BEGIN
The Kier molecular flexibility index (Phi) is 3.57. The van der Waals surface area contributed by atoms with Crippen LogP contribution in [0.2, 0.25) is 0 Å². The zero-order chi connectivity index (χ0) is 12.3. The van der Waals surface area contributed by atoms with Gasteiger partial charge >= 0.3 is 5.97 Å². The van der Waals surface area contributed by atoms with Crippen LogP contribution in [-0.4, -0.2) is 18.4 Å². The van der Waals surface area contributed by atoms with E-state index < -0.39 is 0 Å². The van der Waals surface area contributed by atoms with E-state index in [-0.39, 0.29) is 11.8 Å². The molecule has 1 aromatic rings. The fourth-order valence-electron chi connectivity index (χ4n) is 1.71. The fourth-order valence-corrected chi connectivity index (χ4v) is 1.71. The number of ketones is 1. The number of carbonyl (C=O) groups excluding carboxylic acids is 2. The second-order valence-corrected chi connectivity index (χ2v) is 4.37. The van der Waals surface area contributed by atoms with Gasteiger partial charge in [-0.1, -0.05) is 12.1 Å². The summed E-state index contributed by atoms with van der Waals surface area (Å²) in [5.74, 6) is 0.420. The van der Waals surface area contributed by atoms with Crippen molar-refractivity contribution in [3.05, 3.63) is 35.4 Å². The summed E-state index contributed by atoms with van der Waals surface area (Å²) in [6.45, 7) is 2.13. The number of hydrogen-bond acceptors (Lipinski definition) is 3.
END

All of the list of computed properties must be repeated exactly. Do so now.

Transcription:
The Kier molecular flexibility index (Phi) is 3.57. The van der Waals surface area contributed by atoms with Crippen LogP contribution in [0.2, 0.25) is 0 Å². The zero-order chi connectivity index (χ0) is 12.3. The van der Waals surface area contributed by atoms with Gasteiger partial charge >= 0.3 is 5.97 Å². The van der Waals surface area contributed by atoms with Crippen LogP contribution in [-0.4, -0.2) is 18.4 Å². The van der Waals surface area contributed by atoms with E-state index < -0.39 is 0 Å². The van der Waals surface area contributed by atoms with E-state index in [-0.39, 0.29) is 11.8 Å². The molecule has 1 aromatic rings. The fourth-order valence-electron chi connectivity index (χ4n) is 1.71. The fourth-order valence-corrected chi connectivity index (χ4v) is 1.71. The number of ketones is 1. The number of carbonyl (C=O) groups excluding carboxylic acids is 2. The second-order valence-corrected chi connectivity index (χ2v) is 4.37. The van der Waals surface area contributed by atoms with Gasteiger partial charge in [-0.1, -0.05) is 12.1 Å². The summed E-state index contributed by atoms with van der Waals surface area (Å²) in [5.74, 6) is 0.420. The van der Waals surface area contributed by atoms with Crippen molar-refractivity contribution in [3.05, 3.63) is 35.4 Å². The summed E-state index contributed by atoms with van der Waals surface area (Å²) in [6.45, 7) is 2.13. The number of hydrogen-bond acceptors (Lipinski definition) is 3.